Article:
Dictionary.com has named 'xenophobia' the 2016 word of the year


Just when you thought 2016 couldn't get any worse, Dictionary.com has named its word of the year as "xenophobia". It really is the depressing icing on top of the cake.

The site said the word was chosen because "some of the most prominent news stories this year have centred on fear of the 'other' - the Brexit vote, police shootings, Syria's refugee crisis, transsexual rights, and the US presidential race".

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Dictionary.com's primary definition of xenophobia is "fear or hatred of foreigners, people from different cultures, or strangers". It can also refer to a "fear or dislike of the customs, dress, etc of people who are culturally different from oneself".

It comes from two Greek words: "xenos" meaning "stranger, guest" and "phobos" meaning "fear, panic".

The largest spike in look-ups for xenophobia perhaps unsurprisingly fell on June 24, the day after the UK voted to leave the EU. Around the same time the site saw an increase in searches for "hate crime" - a saddening phenomenon in our post-Brexit world.

(Daniel Leal-Olivas/PA)

The second largest spike in searches for xenophobia came days later on June 29, when US President Barack Obama gave a speech saying that Donald Trump's political rhetoric was an example of "nativism or xenophobia".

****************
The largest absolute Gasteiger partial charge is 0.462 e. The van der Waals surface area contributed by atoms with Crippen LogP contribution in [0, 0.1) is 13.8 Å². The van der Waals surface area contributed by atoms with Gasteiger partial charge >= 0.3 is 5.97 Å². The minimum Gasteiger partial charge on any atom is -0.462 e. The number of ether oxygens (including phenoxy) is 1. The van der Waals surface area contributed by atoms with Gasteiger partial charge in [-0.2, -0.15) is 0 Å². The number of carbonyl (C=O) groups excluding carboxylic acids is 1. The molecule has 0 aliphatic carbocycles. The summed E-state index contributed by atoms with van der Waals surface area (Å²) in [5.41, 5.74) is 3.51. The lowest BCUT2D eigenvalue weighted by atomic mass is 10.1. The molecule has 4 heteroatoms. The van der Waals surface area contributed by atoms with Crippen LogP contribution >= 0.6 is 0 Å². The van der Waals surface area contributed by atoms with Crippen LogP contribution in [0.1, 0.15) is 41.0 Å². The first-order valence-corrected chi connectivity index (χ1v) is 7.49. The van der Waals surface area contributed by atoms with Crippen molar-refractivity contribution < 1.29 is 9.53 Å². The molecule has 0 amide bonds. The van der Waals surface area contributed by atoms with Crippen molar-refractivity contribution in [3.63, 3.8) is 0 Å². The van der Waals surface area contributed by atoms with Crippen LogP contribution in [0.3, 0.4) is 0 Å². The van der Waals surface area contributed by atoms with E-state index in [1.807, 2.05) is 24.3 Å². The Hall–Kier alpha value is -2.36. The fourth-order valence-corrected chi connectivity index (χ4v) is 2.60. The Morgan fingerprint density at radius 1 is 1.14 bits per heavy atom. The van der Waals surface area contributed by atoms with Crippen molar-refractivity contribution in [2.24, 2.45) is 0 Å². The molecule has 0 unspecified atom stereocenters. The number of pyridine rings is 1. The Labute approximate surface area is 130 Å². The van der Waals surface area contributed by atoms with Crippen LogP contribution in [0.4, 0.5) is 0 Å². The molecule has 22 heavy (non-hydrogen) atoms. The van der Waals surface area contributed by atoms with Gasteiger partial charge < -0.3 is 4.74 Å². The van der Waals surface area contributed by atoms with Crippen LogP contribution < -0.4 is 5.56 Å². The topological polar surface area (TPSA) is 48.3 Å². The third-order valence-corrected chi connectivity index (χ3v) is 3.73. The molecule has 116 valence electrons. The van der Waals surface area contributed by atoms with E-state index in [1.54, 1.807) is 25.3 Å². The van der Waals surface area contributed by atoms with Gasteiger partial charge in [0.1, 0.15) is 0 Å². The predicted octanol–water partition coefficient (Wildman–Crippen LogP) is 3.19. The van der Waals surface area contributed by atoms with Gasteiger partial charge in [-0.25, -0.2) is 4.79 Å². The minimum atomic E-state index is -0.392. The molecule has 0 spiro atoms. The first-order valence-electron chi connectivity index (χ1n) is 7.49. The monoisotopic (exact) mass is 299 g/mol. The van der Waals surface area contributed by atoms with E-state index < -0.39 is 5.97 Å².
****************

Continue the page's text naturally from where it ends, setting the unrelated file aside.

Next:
Other world events, particularly Syria's refugee crisis, have also done much to bring the word to the front of our consciousness.

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(Matt Dunham/AP)

"Xenophobia and other words tied to global news and political rhetoric reflected the worldwide interest in the unfortunate rise of fear of otherness in 2016, making it the clear choice for Word of the Year," said the chief executive of Dictionary.com, Liz McMillan.

"While we can never know the exact reasons why xenophobia trended in our look-ups this year, this reflects a desire in our users to understand the significant discourse surrounding global events."

"?Dictionary.com? is right to make xenophobia the word of the year, but it is also one of the biggest threats we face," said Robert Reich, Professor at Berkeley's Goldman School of Public Policy. "It is not a word to be celebrated. It is a sentiment to be fought."